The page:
A new investigation of fossilized bones uncovered a whole new genus of elephant bird that had previously been overlooked. Named Vorombe titan, these giant ground-dwelling avians stood up to 3 m (9 ft 10 in) tall and could have weighed a staggering 860 kg (1,895 lb) – about the same as two horses!
The Irwins are wildlife royalty, presiding over one of the world's most popular zoological parks (Australia Zoo) and regularly appearing on our TV screens since the 1990s. Despite the tragic death of Steve Irwin in 2006, the family are continuing his legacy, igniting people's passion for nature and leading the conservation charge with their charity, Wildlife Warriors.
Their reach now extends far beyond television too. Robert Irwin is an award-winning photographer, snapping some of the most endangered creatures on Earth to help raise their profile. His elder sister Bindi Irwin (Australia), meanwhile, is a prominent activist on social media. On 1 November, GWR recognized Bindi's huge following with the record title Most followers for a TV naturalist on Instagram, having amassed more than 1.9 million fans. At the time of writing this, she was close to surpassing the 2-million milestone.
Both Robert and Bindi have exclusive interviews in Guinness World Records: Wild Things; read a teaser from Bindi's Q&A here.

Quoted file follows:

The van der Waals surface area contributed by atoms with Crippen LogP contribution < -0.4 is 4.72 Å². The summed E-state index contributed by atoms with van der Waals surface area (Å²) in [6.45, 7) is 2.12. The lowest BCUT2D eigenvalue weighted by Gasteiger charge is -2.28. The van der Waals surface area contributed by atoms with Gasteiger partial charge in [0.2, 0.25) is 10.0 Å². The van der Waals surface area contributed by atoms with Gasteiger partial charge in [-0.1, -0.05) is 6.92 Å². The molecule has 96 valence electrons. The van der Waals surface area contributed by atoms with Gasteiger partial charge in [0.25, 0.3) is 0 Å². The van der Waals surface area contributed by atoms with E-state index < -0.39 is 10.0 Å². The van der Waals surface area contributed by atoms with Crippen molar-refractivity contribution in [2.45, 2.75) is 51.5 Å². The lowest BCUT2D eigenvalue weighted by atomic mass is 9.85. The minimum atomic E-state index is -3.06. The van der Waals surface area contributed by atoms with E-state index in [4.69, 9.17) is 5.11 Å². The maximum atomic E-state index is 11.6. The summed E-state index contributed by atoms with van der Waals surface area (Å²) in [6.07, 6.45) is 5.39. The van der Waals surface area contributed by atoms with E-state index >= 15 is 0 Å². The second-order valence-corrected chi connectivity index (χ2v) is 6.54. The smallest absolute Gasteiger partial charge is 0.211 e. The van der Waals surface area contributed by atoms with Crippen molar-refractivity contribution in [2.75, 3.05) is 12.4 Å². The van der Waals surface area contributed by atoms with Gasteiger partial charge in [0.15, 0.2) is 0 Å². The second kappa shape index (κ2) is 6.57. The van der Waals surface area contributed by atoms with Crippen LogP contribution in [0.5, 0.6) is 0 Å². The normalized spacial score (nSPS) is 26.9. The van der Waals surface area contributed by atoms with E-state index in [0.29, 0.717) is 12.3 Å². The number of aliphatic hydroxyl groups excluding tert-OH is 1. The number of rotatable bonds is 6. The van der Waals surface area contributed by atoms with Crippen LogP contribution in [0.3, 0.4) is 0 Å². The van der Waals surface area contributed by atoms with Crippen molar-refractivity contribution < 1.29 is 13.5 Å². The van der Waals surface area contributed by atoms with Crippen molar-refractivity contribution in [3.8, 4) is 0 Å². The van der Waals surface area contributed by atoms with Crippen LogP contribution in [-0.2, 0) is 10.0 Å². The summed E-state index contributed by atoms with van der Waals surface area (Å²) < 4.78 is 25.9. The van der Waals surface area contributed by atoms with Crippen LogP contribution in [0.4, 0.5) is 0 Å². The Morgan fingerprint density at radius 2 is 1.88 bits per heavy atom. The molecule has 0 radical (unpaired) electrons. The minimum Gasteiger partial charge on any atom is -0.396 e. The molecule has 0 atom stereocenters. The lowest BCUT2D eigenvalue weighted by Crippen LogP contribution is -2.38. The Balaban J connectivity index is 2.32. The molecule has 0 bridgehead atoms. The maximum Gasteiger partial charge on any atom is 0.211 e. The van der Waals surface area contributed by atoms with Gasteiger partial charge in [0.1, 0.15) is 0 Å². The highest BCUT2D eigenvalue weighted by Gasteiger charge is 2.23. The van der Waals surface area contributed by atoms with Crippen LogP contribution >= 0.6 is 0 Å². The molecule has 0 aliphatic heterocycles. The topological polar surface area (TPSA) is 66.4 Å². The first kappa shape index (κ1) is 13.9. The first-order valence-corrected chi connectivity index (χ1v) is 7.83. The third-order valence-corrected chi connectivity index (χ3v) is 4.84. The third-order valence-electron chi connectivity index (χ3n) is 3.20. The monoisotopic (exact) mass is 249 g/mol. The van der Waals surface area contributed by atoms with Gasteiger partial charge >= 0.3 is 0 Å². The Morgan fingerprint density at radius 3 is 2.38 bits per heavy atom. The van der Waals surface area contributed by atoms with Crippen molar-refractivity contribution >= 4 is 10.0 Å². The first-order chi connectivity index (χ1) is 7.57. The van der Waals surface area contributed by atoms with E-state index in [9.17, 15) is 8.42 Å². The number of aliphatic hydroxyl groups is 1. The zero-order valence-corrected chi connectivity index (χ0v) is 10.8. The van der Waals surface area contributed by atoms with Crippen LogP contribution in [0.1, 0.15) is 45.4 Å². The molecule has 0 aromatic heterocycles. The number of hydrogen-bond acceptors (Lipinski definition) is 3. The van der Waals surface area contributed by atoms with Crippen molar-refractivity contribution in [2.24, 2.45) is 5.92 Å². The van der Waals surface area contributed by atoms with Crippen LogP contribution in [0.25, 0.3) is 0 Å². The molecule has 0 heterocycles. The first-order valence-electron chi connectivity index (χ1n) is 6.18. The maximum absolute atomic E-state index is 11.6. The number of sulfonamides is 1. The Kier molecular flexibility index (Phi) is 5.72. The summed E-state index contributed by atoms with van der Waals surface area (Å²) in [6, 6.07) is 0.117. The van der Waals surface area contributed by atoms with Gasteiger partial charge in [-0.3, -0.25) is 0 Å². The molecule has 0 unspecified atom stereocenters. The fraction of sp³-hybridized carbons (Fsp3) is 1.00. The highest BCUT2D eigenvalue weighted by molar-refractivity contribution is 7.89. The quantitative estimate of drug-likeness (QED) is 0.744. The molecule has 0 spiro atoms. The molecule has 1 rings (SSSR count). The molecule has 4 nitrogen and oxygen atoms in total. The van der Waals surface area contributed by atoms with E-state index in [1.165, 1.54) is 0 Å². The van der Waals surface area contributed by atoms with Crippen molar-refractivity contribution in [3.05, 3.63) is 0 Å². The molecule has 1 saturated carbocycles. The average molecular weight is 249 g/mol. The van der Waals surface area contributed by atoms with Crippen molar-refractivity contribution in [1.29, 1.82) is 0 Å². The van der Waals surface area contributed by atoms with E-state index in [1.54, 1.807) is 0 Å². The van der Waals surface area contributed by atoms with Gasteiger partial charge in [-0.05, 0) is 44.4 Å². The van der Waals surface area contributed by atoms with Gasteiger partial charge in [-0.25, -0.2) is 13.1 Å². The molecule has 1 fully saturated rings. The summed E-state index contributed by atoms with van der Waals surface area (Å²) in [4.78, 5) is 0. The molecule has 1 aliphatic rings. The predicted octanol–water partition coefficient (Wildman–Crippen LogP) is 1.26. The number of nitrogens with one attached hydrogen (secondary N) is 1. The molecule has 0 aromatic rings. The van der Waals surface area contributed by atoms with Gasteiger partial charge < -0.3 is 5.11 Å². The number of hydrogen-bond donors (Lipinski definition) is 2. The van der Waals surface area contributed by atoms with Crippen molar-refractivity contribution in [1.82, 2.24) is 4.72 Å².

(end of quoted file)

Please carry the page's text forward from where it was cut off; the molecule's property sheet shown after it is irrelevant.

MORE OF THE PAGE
Sir David Attenborough
What better way to end a year of amazing animal records than with arguably the world’s most iconic living naturalist? With the airing of his latest series, Dynasties (BBC, UK) in November/December, Sir David Attenborough (UK) extended his own record for Longest career as a TV presenter to more than 65 years. It doesn’t end there, either, as he informed us he has more shows in the pipeline for 2019… (Keep an eye on Netflix, folks.)
Discover the record-breakers that starred in Dynasties – including Sir David – here.
If this has whetted your appetite for animal records, there are hundreds more in Guinness World Records: Wild Things – available in shops and on Amazon. Plus, we have many more amazing pets and wild wonders due to be revealed in 2020, so keep close tabs on the GWR website, which has some exciting developments underway if you're an animal fan... Watch this space!
Thumbnail and header image credits: Robin Riggs/Aquarium of the Pacific; Jaime Chirinos; Australia Zoo